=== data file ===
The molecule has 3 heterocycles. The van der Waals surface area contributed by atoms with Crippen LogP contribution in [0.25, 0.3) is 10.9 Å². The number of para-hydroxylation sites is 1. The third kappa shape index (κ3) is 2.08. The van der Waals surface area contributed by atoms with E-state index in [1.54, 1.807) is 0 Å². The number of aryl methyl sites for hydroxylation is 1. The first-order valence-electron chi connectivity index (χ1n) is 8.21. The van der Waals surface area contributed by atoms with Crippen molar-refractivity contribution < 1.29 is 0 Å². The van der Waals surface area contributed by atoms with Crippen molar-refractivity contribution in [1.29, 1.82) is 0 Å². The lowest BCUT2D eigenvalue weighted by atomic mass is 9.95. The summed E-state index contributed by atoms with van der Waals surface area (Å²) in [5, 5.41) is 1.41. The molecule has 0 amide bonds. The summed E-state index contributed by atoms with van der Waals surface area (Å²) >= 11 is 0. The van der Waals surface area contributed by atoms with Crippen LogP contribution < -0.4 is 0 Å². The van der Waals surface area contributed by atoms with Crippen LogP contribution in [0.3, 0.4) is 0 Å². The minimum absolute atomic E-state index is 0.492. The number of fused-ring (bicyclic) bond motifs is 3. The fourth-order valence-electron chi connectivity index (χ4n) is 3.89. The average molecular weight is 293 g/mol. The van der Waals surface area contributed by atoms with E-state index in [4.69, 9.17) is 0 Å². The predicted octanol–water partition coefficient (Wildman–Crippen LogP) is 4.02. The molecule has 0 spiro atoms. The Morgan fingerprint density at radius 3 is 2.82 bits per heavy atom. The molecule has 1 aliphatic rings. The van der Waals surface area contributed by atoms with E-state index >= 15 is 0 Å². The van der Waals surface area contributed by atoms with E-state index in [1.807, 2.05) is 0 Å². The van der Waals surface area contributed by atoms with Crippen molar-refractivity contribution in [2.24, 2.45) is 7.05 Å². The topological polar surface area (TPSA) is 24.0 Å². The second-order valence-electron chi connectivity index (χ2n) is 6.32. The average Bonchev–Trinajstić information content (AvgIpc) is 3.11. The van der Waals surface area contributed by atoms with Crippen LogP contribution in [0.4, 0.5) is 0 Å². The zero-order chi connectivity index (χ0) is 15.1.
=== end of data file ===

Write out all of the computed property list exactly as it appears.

The molecule has 3 heterocycles. The van der Waals surface area contributed by atoms with Crippen LogP contribution in [0.25, 0.3) is 10.9 Å². The number of para-hydroxylation sites is 1. The third kappa shape index (κ3) is 2.08. The van der Waals surface area contributed by atoms with E-state index in [1.54, 1.807) is 0 Å². The number of aryl methyl sites for hydroxylation is 1. The first-order valence-electron chi connectivity index (χ1n) is 8.21. The van der Waals surface area contributed by atoms with Crippen molar-refractivity contribution < 1.29 is 0 Å². The van der Waals surface area contributed by atoms with Crippen molar-refractivity contribution in [1.29, 1.82) is 0 Å². The lowest BCUT2D eigenvalue weighted by atomic mass is 9.95. The summed E-state index contributed by atoms with van der Waals surface area (Å²) in [5, 5.41) is 1.41. The molecule has 0 amide bonds. The summed E-state index contributed by atoms with van der Waals surface area (Å²) >= 11 is 0. The van der Waals surface area contributed by atoms with Crippen LogP contribution < -0.4 is 0 Å². The van der Waals surface area contributed by atoms with Crippen LogP contribution in [0.3, 0.4) is 0 Å². The minimum absolute atomic E-state index is 0.492. The number of fused-ring (bicyclic) bond motifs is 3. The fourth-order valence-electron chi connectivity index (χ4n) is 3.89. The average molecular weight is 293 g/mol. The van der Waals surface area contributed by atoms with E-state index in [4.69, 9.17) is 0 Å². The predicted octanol–water partition coefficient (Wildman–Crippen LogP) is 4.02. The molecule has 0 spiro atoms. The Morgan fingerprint density at radius 3 is 2.82 bits per heavy atom. The molecule has 1 aliphatic rings. The van der Waals surface area contributed by atoms with E-state index >= 15 is 0 Å². The van der Waals surface area contributed by atoms with E-state index in [1.807, 2.05) is 0 Å². The van der Waals surface area contributed by atoms with Crippen molar-refractivity contribution in [2.24, 2.45) is 7.05 Å². The topological polar surface area (TPSA) is 24.0 Å². The second-order valence-electron chi connectivity index (χ2n) is 6.32. The average Bonchev–Trinajstić information content (AvgIpc) is 3.11. The van der Waals surface area contributed by atoms with Crippen LogP contribution in [0.4, 0.5) is 0 Å². The zero-order chi connectivity index (χ0) is 15.1.